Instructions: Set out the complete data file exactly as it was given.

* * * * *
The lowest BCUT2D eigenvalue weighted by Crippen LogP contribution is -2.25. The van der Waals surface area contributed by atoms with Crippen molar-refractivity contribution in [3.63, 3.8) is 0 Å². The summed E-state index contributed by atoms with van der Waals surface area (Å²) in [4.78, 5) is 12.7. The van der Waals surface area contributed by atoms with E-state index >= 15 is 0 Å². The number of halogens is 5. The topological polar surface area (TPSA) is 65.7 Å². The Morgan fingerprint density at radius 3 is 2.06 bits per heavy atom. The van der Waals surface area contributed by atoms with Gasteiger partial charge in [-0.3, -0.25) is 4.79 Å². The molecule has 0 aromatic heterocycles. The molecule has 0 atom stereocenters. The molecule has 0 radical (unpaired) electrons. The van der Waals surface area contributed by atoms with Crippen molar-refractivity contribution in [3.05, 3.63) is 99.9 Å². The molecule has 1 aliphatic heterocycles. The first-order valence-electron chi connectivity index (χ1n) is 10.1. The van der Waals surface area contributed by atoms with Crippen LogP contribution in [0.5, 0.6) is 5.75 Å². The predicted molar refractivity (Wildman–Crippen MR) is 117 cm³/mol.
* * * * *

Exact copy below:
The lowest BCUT2D eigenvalue weighted by Crippen LogP contribution is -2.25. The van der Waals surface area contributed by atoms with Crippen molar-refractivity contribution in [3.63, 3.8) is 0 Å². The summed E-state index contributed by atoms with van der Waals surface area (Å²) in [4.78, 5) is 12.7. The van der Waals surface area contributed by atoms with E-state index >= 15 is 0 Å². The number of halogens is 5. The topological polar surface area (TPSA) is 65.7 Å². The Morgan fingerprint density at radius 3 is 2.06 bits per heavy atom. The van der Waals surface area contributed by atoms with Gasteiger partial charge in [-0.3, -0.25) is 4.79 Å². The molecule has 0 aromatic heterocycles. The molecule has 0 atom stereocenters. The molecule has 0 radical (unpaired) electrons. The van der Waals surface area contributed by atoms with Crippen molar-refractivity contribution in [3.05, 3.63) is 99.9 Å². The molecule has 1 aliphatic heterocycles. The first-order valence-electron chi connectivity index (χ1n) is 10.1. The van der Waals surface area contributed by atoms with Crippen LogP contribution in [0.5, 0.6) is 5.75 Å². The predicted molar refractivity (Wildman–Crippen MR) is 117 cm³/mol.